Moreover, Oregon lawmakers and members of Portland’s community are worried about the negative impact of secondhand smoke and what it means for their personal health and the health of their children and younger generations. The law was designed to prevent secondhand tobacco smoke in public areas, but in 2016, cannabis was added onto the list, even though secondhand smoke from cannabis is significantly different than secondhand smoke from tobacco products, especially cigarettes. There is a wide variety of scientific literature that explains the many harmful effects of cigarettes and tobacco, but there is no scientific evidence that proves how cannabis usage can cause cancer, heart disease, and other diseases.
Surprising, and quite frankly hypocritical is that this law allows tobacco smoke in places like smoke shops and cigar bars, but cannabis lounges and clubs are prohibited. As noted by Ganjapreneur.com, cannabis users are very limited regarding where they can legally consume their cannabis. Oregon residents who live in subsidized housing are not allowed to smoke indoors, nor can they smoke in most parks and other public places. Thus, the majority of cannabis users in Oregon are in quite a conundrum because they cannot utilize their individual legal rights.
On a similar note, the owner of The World-Famous Cannabis Cafe expressed to OregonLive.com how saddened she was to have to close down her cafe due to the warnings she received from public health officials. She was told that her establishment violated many indoor air rules, and that she was breaking state law. Martinez, the cafe’s owner, wasn’t ready to quit just then, though. According to OregonLive.com, she stated the following about this issue: “I told them they are infringing on my constitutional rights. I have a right to gather peacefully. That is what I am exercising. They are very concerned about the toxicity (of cannabis smoke), which is ridiculous.” This specific cafe and other cannabis cafes and lounges have a strict “BYOC” rule, which means that people have to bring their own cannabis. The cafes are not legally allowed to sell cannabis, because only licensed dispensaries can do so.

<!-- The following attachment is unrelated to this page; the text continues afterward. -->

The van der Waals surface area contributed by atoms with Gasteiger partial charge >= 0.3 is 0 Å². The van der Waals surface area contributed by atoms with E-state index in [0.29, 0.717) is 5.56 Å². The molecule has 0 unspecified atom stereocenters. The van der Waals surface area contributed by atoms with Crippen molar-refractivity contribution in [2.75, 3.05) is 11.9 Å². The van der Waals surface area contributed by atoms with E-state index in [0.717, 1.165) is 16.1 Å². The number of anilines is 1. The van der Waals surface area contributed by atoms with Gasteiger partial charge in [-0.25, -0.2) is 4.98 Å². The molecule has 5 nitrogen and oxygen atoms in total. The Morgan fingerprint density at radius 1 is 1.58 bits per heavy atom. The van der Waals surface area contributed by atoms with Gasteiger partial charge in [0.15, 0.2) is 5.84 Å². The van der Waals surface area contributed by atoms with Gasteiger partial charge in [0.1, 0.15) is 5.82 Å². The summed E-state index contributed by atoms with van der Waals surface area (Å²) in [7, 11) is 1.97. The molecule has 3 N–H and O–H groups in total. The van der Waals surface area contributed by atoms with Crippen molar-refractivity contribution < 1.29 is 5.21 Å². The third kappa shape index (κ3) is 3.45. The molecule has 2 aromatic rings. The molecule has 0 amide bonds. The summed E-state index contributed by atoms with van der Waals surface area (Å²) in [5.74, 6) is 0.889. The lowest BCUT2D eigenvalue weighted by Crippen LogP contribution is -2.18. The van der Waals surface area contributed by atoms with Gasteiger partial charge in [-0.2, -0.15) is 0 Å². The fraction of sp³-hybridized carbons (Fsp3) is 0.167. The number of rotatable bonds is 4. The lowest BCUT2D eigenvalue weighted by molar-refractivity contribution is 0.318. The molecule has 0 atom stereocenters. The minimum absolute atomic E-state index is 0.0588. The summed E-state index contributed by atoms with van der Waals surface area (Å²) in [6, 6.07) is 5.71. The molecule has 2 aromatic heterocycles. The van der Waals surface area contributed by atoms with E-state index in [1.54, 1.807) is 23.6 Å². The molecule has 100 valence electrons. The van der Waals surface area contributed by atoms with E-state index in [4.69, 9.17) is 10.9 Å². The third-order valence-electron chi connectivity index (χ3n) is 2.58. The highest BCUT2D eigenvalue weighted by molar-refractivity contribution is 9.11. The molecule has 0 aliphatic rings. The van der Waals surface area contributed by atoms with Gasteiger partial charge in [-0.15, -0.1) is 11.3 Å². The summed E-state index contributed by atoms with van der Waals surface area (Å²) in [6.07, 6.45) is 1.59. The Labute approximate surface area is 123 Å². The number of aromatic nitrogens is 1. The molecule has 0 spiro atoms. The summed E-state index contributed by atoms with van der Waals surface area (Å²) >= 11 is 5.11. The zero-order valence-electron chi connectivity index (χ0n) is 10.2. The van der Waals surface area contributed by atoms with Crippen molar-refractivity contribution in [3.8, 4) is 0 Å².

In addition, other cannabis clubs, including “The Other Spot,” were forced to close due to concerns about the establishment breaking clean air rules. Oregon’s senator, Floyd Prozanski, attempted to bring an amendment into place that would exempt cannabis cafes from the state’s clean air law, but unfortunately, there was not enough support to pass it. Regardless, Martinez, Prozanski, other cannabis activists, and the overall Oregon cannabis community will continue to fight for their rights to consume a medically and recreationally legal herb in enclosed cafes like The World-Famous Cannabis Cafe.
As much as Martinez wanted to keep The World-Famous Cannabis Cafe running, she was faced with hefty fines that she could no longer bear. As noted by MarijuanaPolitics.com, a cannabis club/lounge that allows smoking or vaping will result in a maximum fine of $500 per day. Thus, Martinez is working on shifting her focus and attention to lobbying for a concrete change to the ‘Indoor Clean Air Act’ during 2017.
To learn more about Oregon’s cannabis industry from a statewide perspective, check out the informative article below: